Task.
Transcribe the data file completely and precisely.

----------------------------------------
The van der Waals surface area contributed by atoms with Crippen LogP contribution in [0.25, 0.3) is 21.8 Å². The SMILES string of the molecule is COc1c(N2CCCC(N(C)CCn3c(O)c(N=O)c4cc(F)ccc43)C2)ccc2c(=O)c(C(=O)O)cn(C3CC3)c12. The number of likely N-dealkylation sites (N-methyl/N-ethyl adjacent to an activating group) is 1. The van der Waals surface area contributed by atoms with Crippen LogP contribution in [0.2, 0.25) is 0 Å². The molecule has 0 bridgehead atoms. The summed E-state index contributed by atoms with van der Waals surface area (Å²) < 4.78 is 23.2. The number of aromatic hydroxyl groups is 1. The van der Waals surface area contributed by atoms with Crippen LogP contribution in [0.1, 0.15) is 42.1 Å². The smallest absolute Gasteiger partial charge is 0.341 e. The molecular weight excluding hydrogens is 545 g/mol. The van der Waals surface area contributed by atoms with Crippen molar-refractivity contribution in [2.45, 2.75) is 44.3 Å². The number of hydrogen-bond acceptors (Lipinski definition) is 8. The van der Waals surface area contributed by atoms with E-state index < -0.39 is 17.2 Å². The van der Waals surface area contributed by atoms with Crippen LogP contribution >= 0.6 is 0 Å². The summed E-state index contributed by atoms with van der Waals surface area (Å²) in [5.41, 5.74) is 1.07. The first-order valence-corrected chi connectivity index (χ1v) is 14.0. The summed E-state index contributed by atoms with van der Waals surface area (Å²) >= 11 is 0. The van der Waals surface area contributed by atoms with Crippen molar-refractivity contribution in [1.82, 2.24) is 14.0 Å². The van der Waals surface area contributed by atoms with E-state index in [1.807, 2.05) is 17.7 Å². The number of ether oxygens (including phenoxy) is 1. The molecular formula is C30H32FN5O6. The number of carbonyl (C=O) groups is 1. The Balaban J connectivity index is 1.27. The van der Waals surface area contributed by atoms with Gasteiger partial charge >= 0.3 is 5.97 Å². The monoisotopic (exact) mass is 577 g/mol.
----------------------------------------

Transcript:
The van der Waals surface area contributed by atoms with Crippen LogP contribution in [0.25, 0.3) is 21.8 Å². The SMILES string of the molecule is COc1c(N2CCCC(N(C)CCn3c(O)c(N=O)c4cc(F)ccc43)C2)ccc2c(=O)c(C(=O)O)cn(C3CC3)c12. The number of likely N-dealkylation sites (N-methyl/N-ethyl adjacent to an activating group) is 1. The van der Waals surface area contributed by atoms with Crippen LogP contribution in [0.2, 0.25) is 0 Å². The molecule has 0 bridgehead atoms. The summed E-state index contributed by atoms with van der Waals surface area (Å²) < 4.78 is 23.2. The number of aromatic hydroxyl groups is 1. The van der Waals surface area contributed by atoms with Crippen LogP contribution in [0.1, 0.15) is 42.1 Å². The smallest absolute Gasteiger partial charge is 0.341 e. The molecular weight excluding hydrogens is 545 g/mol. The van der Waals surface area contributed by atoms with Crippen molar-refractivity contribution in [2.45, 2.75) is 44.3 Å². The number of hydrogen-bond acceptors (Lipinski definition) is 8. The van der Waals surface area contributed by atoms with E-state index < -0.39 is 17.2 Å². The van der Waals surface area contributed by atoms with Crippen LogP contribution >= 0.6 is 0 Å². The summed E-state index contributed by atoms with van der Waals surface area (Å²) in [5.41, 5.74) is 1.07. The first-order valence-corrected chi connectivity index (χ1v) is 14.0. The summed E-state index contributed by atoms with van der Waals surface area (Å²) >= 11 is 0. The van der Waals surface area contributed by atoms with Crippen molar-refractivity contribution in [1.82, 2.24) is 14.0 Å². The van der Waals surface area contributed by atoms with E-state index in [1.807, 2.05) is 17.7 Å². The number of ether oxygens (including phenoxy) is 1. The molecular formula is C30H32FN5O6. The number of carbonyl (C=O) groups is 1. The Balaban J connectivity index is 1.27. The van der Waals surface area contributed by atoms with Gasteiger partial charge >= 0.3 is 5.97 Å². The monoisotopic (exact) mass is 577 g/mol.